When you hear the phrase ‘Russian food’, the next thought isn’t exactly ‘haute cuisine’.
In fact, before I went to Russia myself, the extent of my experience with Russian cuisine was pretty much relegated to the stereotypical visions of borscht, caviar and vodka; the stuff that 1980’s Cold War spy movies are made of. But that’s not the Russia of today.
Today you see much more diversity where what you can find to eat is strongly influenced by a combination of tradition, climate, and neighboring ex-soviet states, therefore providing you with a much richer tapestry of culinary delights than what you may normally expect.
Arriving into Moscow before meeting my Intrepid Travel group for a 10-day Real Food Adventure, I was taken by the sheer size of the city. This modern giant was cool, sleek and went on for miles in every direction. I was taken in immediately by the limitless opportunities of this megalithic and opulent city. European, Ukrainian, and Georgian restaurants dotted the street corners, but for our first meal, we opted for traditional Russian: dumplings, including a black cherry-filled chocolate variety. It was only scientific to try them all – no dumpling left behind.
As with any big city on the world’s stage, Moscow doesn’t disappoint. The wide boulevards are European in feel, and littered with people from all over the world; everything is just so – from the manicured parks and building facades, to the vast network of underground palaces disguised as metro stations. Everywhere you look in Moscow, you’re surrounded by larger-than-life splendor.
Making the journey from Moscow to Suzdal was like stepping back in time. As one of Russia’s oldest towns, it was bypassed by the Trans-Siberian Railway in favor of neighboring Vladimir and, as a result, has still kept its bucolic charm. It’s home to charming wooden houses, UNESCO-protected churches and monasteries, and a sense of traditionalism that’s reflected in the local food and drink.
Russian mead, or medovukha, has a long-standing history in Suzdal. It’s a fermented honey drink (with the approximate alcohol content of wine), that’s flavored with a variety of local fruits and herbs. A litre will set you back about $2. Walking through the central market in town, you’re confronted with babushka-laden grandmothers selling their cloudy home brews.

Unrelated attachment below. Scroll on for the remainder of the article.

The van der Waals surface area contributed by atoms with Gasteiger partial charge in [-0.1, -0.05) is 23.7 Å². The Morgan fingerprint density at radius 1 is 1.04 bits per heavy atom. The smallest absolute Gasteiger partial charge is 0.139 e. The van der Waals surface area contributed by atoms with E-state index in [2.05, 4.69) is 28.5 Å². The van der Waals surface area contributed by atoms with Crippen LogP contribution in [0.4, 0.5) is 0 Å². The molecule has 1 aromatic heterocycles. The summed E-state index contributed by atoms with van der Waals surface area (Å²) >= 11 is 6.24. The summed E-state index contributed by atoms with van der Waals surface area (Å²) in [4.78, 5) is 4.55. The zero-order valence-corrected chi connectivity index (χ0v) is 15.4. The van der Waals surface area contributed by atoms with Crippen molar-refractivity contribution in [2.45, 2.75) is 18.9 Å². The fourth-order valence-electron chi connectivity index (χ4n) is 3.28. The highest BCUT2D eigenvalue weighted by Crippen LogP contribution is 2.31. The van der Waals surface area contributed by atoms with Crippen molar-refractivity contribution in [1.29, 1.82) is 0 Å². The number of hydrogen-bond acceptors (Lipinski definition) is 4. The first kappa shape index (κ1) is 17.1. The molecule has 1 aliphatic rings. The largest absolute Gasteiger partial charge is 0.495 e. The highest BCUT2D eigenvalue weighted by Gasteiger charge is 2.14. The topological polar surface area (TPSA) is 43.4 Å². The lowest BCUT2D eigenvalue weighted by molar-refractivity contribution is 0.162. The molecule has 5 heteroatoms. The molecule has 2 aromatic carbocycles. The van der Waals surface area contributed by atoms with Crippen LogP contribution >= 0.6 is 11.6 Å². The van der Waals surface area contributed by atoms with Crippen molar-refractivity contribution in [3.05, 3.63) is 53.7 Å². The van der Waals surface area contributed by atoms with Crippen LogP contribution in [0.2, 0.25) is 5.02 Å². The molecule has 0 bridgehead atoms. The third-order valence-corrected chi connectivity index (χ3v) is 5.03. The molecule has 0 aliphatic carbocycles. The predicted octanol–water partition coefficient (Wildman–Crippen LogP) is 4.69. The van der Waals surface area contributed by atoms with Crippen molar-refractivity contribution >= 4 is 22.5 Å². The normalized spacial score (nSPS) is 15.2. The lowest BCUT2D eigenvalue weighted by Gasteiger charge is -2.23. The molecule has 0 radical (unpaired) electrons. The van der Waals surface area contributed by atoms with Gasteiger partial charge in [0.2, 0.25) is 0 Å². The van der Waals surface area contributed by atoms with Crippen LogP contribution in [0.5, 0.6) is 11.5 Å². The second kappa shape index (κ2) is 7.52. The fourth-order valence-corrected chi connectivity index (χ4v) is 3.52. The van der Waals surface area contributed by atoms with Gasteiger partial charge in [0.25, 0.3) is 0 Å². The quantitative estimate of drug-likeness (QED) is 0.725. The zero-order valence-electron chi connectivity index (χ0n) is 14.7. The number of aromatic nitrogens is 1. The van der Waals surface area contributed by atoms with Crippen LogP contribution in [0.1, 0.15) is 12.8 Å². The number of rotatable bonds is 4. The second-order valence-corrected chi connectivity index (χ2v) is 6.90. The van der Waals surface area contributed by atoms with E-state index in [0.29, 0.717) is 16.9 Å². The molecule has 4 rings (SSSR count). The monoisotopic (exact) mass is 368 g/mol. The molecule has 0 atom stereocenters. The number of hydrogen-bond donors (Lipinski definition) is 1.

Instead of playing gastronomic roulette in the square, we tried a variety of flavors at a local mead hall instead. I had expected an overly sweet, cloying taste but was pleasantly surprised to find that the flavor was more sour-sweet and refreshing than anything else. And while spending the afternoon with the mead-making ladies – who enthusiastically poured us tasters of every flavor – sounded like a great idea, we needed to make our way to a home-cooked meal with a local family. With an extra bottle in hand to give our hostess as a gift, our group departed for dinner.
Our Intrepid leader told us to come hungry, and it was a good thing we did, because a feast of grandma’s home cooking awaited us. The table was laid with homemade pickled vegetables from the back garden, freshly baked breads and pots upon pots of bubbling soups and gravies to adorn our plates of rustic, stick-to-your-ribs comfort foods, next to the three bottles of home-made flavored vodkas meant to wash it all down.
And just when you were ready to fall into a lazy food coma, grandma swept us all up and onto our feet for an impromptu dessert-making lesson. She had us cutting and rolling pastries, slathering them with butter and sugar, before puffing them up in the oven. She laid the hot pastries out in front of us, covered in a snowy blanket of powdered sugar, and at that moment I understood how people survived the cold winters in Russia.
From the quaint streets of Suzdal, we returned to the bustle of Moscow to catch our overnight train to Novgorod. With our limited time in Moscow, we hit the local markets to stock up on treats for the 12 hour journey that awaited us. So we did what any self-respecting traveler would do – we looked for the weirdest versions of Western food we could find, and the local shops did not disappoint. Laden with burrito-flavored potato chips, peculiar meat nubs that vaguely resembled beef jerky, and pots of pizza-flavored noodles (along with a few ‘healthy’ granola bars), we made our way aboard.